Name: Alex Hedtke
Came here via HPMOR, stayed for the rationality.
Organizer for the Kansas City Rationalists.
Host of "Tsuyoku Naritai!" podcast/YT series.
No, the best way to convince me is to show me data. Evidence I can actually update on, instead of self-reporting on results that may be poisoned by motivated reasoning, or any number of other biases. Data I can show to people who know what they are talking about, that they will take seriously.
I see Bayesian Rationality as a methodology as much as it is a calculation.
It's being aware of our own prior beliefs, the confidence intervals of those beliefs, keeping those priors as close to the base rates as possible, being cognizant of how our biases can influence our perception of all this, trying to mitigate the effects of those biases, and updating based on the strength of evidence.
I'm trying to get better at math so I can do better calculations. It's a major flaw in my technique I acknowledge and am trying to change.
But as you noted earlier, none of this answers my question.
If I am not currently practicing your art, and you believe your art is good, what evidence do you have to support that claim?
A strong correlation between adopting the virtues and established methods of rationality, and an increased quality of life, but yeah; more handwavey.
I don't even know what calculations could be made. That's sorta why I'm here.
Yes, but they could all be explained by the fact I just sat down and bothered to think about the problem, which wouldn't exactly be an amazing endorsement of rationality as a whole.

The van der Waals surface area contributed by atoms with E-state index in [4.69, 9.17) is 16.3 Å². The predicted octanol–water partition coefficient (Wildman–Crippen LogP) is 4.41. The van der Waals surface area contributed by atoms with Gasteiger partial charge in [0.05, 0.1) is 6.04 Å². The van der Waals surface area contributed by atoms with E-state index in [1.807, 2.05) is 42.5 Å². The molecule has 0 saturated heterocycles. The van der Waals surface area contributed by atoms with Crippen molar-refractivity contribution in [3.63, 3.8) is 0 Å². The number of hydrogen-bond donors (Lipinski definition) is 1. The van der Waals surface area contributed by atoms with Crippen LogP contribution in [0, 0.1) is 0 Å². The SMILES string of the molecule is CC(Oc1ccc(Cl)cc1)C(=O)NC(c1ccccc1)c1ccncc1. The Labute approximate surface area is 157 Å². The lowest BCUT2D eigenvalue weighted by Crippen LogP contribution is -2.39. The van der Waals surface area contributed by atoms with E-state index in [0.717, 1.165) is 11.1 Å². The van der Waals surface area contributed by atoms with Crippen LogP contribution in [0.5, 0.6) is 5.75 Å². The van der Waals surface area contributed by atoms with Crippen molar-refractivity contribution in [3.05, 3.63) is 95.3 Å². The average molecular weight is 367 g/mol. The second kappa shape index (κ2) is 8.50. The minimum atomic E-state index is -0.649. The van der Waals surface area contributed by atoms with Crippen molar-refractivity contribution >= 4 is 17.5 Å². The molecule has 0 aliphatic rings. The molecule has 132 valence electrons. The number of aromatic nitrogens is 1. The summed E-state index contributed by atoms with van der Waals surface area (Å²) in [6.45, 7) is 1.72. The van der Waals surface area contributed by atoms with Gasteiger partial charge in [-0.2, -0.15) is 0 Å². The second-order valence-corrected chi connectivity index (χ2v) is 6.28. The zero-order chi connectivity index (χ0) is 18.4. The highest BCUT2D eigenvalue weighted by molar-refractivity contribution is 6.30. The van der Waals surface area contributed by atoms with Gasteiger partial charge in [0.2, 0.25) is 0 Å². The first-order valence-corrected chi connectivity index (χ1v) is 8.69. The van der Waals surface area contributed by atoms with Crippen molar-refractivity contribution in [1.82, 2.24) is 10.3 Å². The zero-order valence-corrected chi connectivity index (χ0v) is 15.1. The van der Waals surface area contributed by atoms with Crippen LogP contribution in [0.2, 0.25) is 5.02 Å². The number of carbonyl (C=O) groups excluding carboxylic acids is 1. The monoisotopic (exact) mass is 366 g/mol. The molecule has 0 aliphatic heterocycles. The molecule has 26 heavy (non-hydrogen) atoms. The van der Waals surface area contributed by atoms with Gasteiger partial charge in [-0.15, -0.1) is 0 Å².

I also don't look at rationality as merely a set of tools; it's an entire worldview that emphasizes curiosity and a desire to know the truth. If it does improve lives, it might very well simply be making our thinking more robust and streamlined. If so, I wouldn't know how to falsify or quantify that.
I ask the question this way to hopefully avoid stepping on toes. I'm fully open to the idea that the answer is "we have none".
Also, I am primarily addressing the people who are making a claim. I am not necessarily making a claim myself.
I'm convinced mostly due to its effects on my own life, as stated in the opening paragraph. But I'm unsure of how to test and demonstrate that claim. My question is for my benefit as well as others.
I just realized that I work tomorrow, so we are not doing the hike. Instead, we are doing our usual 6pm meetup at the Johnson County Central Resource Library. We will do our hike next week (June 25th, 9am, Shawnee Lake Dog Park).
If I find that it does have actual impact on the podcast's effectiveness, then I absolutely will seriously consider changing it. Your criticism has updated me marginally in that direction, but it's not quite enough for me to act on it, particularly since you're the only person to mention it.
Thank you for your feedback!
I'm sure that there are Street Epistemologists that are guilty of this, but that's literally opposite of what I encourage or practice.
At its core, SE is merely coaching people in asking the Fundamental Question of Rationality.
As an SE-er, it's my way of Raising the Sanity Waterline.
It's excellent at circumventing the Backfire Effect.
There are as many motivations for SE as there are practitioners.